"Oh oh oh oh OH!  Buzz, oh sweetheart you aren't allowed to squeeze paint out by yourself, that is a job for grownups and as you can see this new paint is really runny and OH NO can you just grab this rag and wipe the pavers and oh my goodness can I just reach over you there and wipe this off the OH NO Woody stop lying down in the paint, oh no! Can you just - oh my goodness look at your clothes what was I thinking when I took you down from the swing and let you wander around and just look at this over here!  Oh my word are there any more rags over there and can you just OH NO I think it's time for you to get in the bath Woody and Oh don't grab that!  Yes, well you may cry, of course your hands will be a scary blue colour if you grab the palette with all that blue paint on it.  Just come inside and we'll get you cleaned up, you too Jessie, you've done some great painting but now it's time to finish, just come here into the bathroom - NOT you please Buzz, I am going to need you to use up that orange and that blue on these new pieces of paper here, just let me peg them onto the easel - NO WOODY don't touch that, don't step in that either, oh goodness.  Buzz fill those bits of paper with orange and blue and try not to get any on your school uniform - yes I know your uniform is orange and blue but it's not going to look good so do your best to stay clean, now WOODY AND JESSIE!  Come into the bathroom!  WOODY!  Sweetie please no, your blue hands have made the side of the bath all blue, please don't touch anything at all okay, now arms up, let's get your shirt and jumper off and now pants, nappy, socks, please don't touch that stuff, just wait here until the water is nice and warm, now hop in and hold still while I get some soap to get the paint off your face and hands, here rub this into your hands and the scary blue will come off, now JESSIE can you step out of your painting clothes and your dress, leggings, socks, oh goodness how much Napisan do I have? And now you hop in too ... look at your face, hold still while I get some soap on here, now close your eyes and look up at the water with your eyes closed - eyes closed - and rinse it off .... (breathe) .... now just have a little soak."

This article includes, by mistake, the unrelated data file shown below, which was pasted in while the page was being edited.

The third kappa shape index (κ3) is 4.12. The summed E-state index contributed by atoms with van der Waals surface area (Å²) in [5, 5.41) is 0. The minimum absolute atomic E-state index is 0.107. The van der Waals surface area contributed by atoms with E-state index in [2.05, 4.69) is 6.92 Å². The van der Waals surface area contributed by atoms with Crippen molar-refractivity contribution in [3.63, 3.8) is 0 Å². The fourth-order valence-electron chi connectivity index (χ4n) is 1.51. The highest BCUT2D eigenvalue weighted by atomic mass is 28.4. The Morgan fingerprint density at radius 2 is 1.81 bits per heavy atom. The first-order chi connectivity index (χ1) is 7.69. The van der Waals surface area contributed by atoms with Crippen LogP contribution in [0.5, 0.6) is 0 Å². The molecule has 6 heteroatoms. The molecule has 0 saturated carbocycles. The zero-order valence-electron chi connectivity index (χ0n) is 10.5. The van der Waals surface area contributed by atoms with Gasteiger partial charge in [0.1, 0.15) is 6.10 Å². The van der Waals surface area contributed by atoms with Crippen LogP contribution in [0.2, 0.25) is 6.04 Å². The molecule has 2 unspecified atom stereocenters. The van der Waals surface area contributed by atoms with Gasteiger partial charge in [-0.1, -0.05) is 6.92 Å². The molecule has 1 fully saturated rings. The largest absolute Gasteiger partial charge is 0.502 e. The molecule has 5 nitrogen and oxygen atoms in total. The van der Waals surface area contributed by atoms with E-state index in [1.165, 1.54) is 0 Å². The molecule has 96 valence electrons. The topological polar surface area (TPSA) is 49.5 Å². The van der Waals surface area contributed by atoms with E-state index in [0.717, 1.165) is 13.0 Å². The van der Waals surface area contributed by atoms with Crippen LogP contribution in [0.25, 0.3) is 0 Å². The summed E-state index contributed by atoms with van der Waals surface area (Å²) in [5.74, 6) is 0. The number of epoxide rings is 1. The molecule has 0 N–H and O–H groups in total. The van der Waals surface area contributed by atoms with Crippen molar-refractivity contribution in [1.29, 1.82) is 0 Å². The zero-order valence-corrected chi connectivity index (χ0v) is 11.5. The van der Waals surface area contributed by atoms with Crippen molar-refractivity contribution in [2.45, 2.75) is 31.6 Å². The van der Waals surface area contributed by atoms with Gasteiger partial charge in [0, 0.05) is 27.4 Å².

Hence the title of this post.

11 May 2011


"Are we lost?" Buzz asked from the back seat of the car.

"What?" I asked.  "I'm driving between Daddy's work and our home.  I am not lost.  I wouldn't get lost!"

"Then how do you know the way?" he wondered.

"Um - Mothers' School, again.  They taught us how to find our way around, and how to remember certain trips.  It's been really helpful to me in terms of -um- in terms of not getting lost.  Mothers' School was great."


"Uhhh... is Mothers' School actually ... real?" he asked in disbelief.

Sprung, ten years before I was expecting to be.

10 May 2011

Pilates of the Caribbean

09 May 2011

Watch Ur Bak

08 May 2011

Mothers' School

One of my two best high school friends, who I still fondly remember as ET even though she got married and the T changed to an H, often lamented her inability to do things that her mother could.  Things like slicing sandwiches so the fillings don't fall out, and packing suitcases so that everything fits neatly.

She had a theory that once a woman comes of age, possibly after her wedding but before her first child, she attends a compulsory course at a place called "Mothers' School."

At Mothers' School, one learned how to cut sandwiches, pack suitcases, and all those other things that our Mums were so good at, but that we hadn't come close to mastering.